There are key differences between the 12-volt battery in an internal combustion engine and an electric vehicle (EV) high-voltage (HV) battery pack. Primarily, EV HV batteries are the driving force behind the entire car! If you’re considering switching from a gas or diesel engine to electric, you probably have many questions — especially about the battery. This guide will walk you through how EV batteries work, how long you can expect them to last, and how you can help maintain yours long-term.
How Do EV Batteries Work?
All HV EV batteries are different, but typically, they run using a battery pack controller and can be recharged by grid electricity or regenerative braking. When you plug them in at home or an electric vehicle charging station, they take electrical energy and store it in the HV battery pack. These packs are typically from the lithium family, similar to those in other electronics, such as your smartphone.
When you drive an electric vehicle, the battery pack powers the electric motor, which propels the vehicle. The HV battery pack energy may also indirectly power other electrical components like the radio, headlights, and seat warmers after it has been stepped down to 12-volts by the DC-DC converter. Cranking the heat or cold air in an electric vehicle may potentially reduce the battery’s range quicker since these are typically powered by high-voltage energy from the battery pack.
What is the Life Expectancy of an Electric Vehicle Battery?
Electric vehicles rely on their batteries to operate, so it’s ideal for them to last as long as possible. An EV battery's lifespan can depend on many factors, including manufacturing, driving conditions, temperatures, and how frequently they’re charged.
So when are electric vehicle batteries typically retired? Somewhere between 8 and 20 years. While that may seem like an enormous range, EVs have not been on the mainstream market for very long, so research is still pretty new. Most electric vehicle manufacturers have at least an 8-year or 100,000-mile warranty on the battery, similar to most ICE vehicle powertrain warranties. So, they don’t anticipate them dying outside of unusual circumstances before then. Compare that to 3-5 years in a standard 12-volt car battery!
What Happens to Electric Vehicle Batteries When They Die?
As your EV battery ages, it behaves similarly to an old phone or laptop. You may find yourself charging it more frequently, and the charge might not get you as far due to capacity loss.
What Can Cause EV Batteries to Degrade?
Many of the same factors that negatively impact other batteries can apply to electric vehicle battery degradation. Like the batteries in your cell phone, they may eventually run out of “juice.” But several other factors might increase the speed at which your EV battery degrades.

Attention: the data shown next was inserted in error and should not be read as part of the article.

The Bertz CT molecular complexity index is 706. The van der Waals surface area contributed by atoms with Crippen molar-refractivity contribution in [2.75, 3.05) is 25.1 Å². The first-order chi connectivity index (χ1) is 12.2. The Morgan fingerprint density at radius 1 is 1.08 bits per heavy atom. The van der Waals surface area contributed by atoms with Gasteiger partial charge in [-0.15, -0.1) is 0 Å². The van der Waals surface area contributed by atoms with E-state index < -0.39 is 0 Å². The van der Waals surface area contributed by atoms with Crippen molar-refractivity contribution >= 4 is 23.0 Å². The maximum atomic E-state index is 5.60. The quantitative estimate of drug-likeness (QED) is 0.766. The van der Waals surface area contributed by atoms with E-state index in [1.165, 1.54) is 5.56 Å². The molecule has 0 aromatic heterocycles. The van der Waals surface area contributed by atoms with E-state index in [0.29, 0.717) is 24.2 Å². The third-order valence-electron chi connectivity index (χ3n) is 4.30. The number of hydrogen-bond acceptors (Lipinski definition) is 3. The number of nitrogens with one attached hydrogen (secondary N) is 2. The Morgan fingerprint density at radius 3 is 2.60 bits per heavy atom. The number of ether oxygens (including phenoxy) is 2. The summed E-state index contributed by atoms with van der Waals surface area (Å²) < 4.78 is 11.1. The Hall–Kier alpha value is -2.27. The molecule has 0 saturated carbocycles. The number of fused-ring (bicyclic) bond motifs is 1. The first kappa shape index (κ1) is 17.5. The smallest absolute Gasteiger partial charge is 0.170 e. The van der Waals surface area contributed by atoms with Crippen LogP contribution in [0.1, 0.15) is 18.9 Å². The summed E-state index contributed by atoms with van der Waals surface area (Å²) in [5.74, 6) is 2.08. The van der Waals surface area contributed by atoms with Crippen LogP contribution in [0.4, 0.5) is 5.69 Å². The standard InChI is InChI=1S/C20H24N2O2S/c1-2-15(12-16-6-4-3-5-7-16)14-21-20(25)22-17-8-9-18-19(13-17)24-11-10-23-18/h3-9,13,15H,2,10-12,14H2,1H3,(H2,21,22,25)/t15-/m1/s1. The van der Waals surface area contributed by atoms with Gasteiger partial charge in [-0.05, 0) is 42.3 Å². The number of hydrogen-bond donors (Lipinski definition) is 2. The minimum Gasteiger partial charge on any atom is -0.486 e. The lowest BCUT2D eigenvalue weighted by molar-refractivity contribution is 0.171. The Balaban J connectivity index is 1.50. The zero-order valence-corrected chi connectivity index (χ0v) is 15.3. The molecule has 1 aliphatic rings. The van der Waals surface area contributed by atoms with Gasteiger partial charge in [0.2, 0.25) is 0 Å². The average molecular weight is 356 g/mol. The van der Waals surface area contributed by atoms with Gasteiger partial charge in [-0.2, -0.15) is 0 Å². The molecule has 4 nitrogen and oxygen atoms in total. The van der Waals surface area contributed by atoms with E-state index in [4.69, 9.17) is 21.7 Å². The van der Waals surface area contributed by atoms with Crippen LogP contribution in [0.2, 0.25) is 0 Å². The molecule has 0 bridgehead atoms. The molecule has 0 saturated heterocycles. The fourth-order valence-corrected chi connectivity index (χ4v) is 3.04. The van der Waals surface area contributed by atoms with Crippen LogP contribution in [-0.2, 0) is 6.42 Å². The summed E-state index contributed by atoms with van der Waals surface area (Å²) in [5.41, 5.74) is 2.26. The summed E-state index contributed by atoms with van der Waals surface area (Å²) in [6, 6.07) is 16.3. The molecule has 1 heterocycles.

Have you ever tried to use your cell phone in frigid temperatures, only to find that the battery dwindles in just minutes? Well, the same thing can happen to an electric vehicle. Extreme heat, extreme cold, and extensive exposure to either can reduce the life of your EV’s battery.
Fast charging is occasionally convenient but will stress different parts of the battery if done regularly. On the other hand, it’s crucial to ensure you don’t let your EV battery get to 0%. Unlike a traditional combustion engine, you can’t hoof it to a gas station for more fuel! You’ll likely have to call a tow truck to get to a charging station.
Neglecting Your Manufacturer-Suggested Maintenance Schedule.
An EV still requires regular maintenance. The good news is that EVs have fewer moving parts than combustion engines, often requiring less maintenance. However, one thing to consider for battery life is that some electric vehicles use liquid coolant to keep the motor and battery from overheating. If your EV uses coolant, it’s vital to maintain fluid levels.
Furthermore, an electric vehicle still requires brake pads (though often less frequently since many EVs use regenerative braking), inspections, tire rotation and balance, windshield wipers, alignments, etc.
Can EV Batteries Be Replaced?
While EV batteries are made to last for a long time, they may eventually die. Once they do, they can be replaced. Don’t expect to replace your electric vehicle battery on the cheap, though. Prices can range from roughly $2,000 to $10,000 or higher, depending on the vehicle, type of battery, and range.
How to Extend EV Battery Life
You can potentially improve the lifespan of your EV battery by taking the following steps:
- Don’t charge it to 100% every time, and don’t run it to 0%. You can reduce the battery's overall capacity when you charge too often.
- Avoid driving (where possible) in extreme heat or extreme cold. Extreme temperatures can reduce a battery’s life and immediate range.
- Avoid using fast chargers too often. Fast chargers put stress on EV batteries and can cause performance issues.
- Don’t neglect maintenance or ignore problems. If something’s wrong with your EV, contact your nearest Tires Plus! Select locations now offer electric vehicle maintenance and service.
Get Plugged-In to Tires Plus
Keep your electric vehicle in good health by keeping it well-maintained at Tires Plus. Our technicians can perform general and scheduled maintenance services as well as high-voltage system diagnostic and repair services when needed. Contact your local Tires Plus location to confirm whether these services are available in your area today.